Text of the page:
Quite late in life Walter Sickert paid his first visit to Peckham Rye. He was excited, apparently, because he had often heard about it but never actually been there. Evidently Sickert had a sense of London as an unknown city, full of potential. And he was far from being the only artist fascinated by the hidden recesses of this vast urban labyrinth. Algernon Newton, another case in point, was equally fascinated by unfashionable byways of the metropolis.
For Sickert it was music halls and dingy bedrooms in Camden that seemed full of visual possibilities; for Newton it was terraced streets and urban water courses, their banks empty of people. Not for nothing was he dubbed ‘the Regent Canaletto’. A series of his paintings from the 1920s, ’30s and ’40s follows the course of the Regent’s Canal as it passes through Maida Vale and Paddington.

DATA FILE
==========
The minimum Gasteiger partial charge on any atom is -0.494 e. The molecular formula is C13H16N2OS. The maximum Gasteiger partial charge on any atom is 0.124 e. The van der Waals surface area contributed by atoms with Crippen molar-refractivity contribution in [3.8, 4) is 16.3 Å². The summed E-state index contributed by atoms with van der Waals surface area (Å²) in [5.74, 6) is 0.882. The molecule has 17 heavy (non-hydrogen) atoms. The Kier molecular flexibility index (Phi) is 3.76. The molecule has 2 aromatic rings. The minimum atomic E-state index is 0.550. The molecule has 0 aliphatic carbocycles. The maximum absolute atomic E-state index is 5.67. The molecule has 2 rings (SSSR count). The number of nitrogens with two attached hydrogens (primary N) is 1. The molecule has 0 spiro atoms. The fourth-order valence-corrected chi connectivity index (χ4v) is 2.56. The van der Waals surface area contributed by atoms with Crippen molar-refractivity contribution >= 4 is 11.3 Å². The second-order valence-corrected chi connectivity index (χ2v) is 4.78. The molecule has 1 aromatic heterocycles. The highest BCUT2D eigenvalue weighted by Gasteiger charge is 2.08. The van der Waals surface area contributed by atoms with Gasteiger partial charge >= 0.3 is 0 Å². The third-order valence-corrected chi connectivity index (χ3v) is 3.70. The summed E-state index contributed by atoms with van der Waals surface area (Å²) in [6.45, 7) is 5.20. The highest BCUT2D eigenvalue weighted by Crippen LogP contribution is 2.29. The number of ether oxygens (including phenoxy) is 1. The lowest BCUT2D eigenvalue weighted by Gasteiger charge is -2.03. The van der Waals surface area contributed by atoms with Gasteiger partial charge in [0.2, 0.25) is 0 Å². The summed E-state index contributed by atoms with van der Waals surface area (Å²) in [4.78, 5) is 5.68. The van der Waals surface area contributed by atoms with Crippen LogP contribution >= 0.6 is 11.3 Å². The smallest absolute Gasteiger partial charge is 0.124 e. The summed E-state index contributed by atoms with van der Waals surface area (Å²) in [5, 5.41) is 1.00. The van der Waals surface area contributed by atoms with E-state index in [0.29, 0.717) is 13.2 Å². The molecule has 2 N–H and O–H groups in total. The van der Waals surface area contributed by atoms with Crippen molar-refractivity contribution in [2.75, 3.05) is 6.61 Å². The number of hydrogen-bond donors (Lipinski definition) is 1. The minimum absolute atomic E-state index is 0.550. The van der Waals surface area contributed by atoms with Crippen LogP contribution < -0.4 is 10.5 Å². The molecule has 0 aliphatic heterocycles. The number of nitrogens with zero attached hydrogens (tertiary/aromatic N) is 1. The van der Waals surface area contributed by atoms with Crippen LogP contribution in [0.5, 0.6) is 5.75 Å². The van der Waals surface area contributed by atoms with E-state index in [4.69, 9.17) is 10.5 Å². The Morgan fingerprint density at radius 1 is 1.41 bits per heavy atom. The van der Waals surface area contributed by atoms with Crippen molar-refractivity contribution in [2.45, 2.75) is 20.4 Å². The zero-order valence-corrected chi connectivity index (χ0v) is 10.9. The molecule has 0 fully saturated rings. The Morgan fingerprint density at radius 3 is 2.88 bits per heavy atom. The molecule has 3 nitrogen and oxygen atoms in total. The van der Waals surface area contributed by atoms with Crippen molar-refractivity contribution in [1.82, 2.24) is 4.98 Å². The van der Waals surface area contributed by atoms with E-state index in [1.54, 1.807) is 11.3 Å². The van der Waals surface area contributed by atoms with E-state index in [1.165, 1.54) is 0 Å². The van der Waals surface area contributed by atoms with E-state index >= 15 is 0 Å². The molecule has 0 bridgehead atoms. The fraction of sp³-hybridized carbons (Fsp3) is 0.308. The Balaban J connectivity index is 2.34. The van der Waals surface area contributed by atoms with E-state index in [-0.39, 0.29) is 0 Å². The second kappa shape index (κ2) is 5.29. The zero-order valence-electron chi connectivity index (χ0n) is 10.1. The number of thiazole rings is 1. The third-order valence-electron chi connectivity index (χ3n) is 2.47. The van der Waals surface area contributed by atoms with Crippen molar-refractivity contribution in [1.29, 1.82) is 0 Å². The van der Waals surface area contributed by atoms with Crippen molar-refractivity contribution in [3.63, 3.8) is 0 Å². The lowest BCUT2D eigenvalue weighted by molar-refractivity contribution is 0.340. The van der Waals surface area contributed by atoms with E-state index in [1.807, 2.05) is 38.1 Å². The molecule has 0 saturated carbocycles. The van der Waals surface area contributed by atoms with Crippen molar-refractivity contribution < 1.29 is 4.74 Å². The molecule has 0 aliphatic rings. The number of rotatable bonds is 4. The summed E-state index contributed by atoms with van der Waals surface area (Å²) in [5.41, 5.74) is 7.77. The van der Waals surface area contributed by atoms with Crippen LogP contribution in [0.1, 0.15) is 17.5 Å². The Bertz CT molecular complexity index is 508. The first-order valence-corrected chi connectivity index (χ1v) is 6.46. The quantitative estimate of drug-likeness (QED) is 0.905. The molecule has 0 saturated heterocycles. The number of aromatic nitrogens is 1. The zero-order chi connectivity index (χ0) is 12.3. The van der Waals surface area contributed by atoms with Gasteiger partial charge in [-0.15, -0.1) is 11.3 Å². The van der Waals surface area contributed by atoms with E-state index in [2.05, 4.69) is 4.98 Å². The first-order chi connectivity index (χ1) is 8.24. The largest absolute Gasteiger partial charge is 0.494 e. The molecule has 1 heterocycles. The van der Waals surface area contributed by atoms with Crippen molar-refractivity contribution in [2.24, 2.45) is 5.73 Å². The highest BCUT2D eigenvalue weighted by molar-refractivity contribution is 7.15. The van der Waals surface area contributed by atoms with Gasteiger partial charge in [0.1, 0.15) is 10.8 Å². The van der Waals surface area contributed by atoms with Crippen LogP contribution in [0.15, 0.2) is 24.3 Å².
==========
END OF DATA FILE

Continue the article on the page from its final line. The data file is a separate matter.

Superficially at least, Newton (1880–1968) seems a prime example of an artist out of step with his time. Although an almost exact contemporary of Picasso, he appeared oblivious to modernism. Edward Hopper, another close contemporary whose work Newton’s somewhat resembles, managed to study in cubist Paris without noticing the ferment that was going on around him. Newton could doubtless have done the same.
On the other hand, he must have been just about the only artist of the 20th century to have been strongly influenced by 18th-century Venetian view-painting. After the first world war, when surrealism was stirring in Paris, Newton spent hours in the National Gallery studying Canaletto’s works.
Nonetheless, there is such a thing as a zeitgeist, and it is hard to escape. Although neither Hopper nor Newton could be described as surrealists, there is a dreamlike quality to the work of both.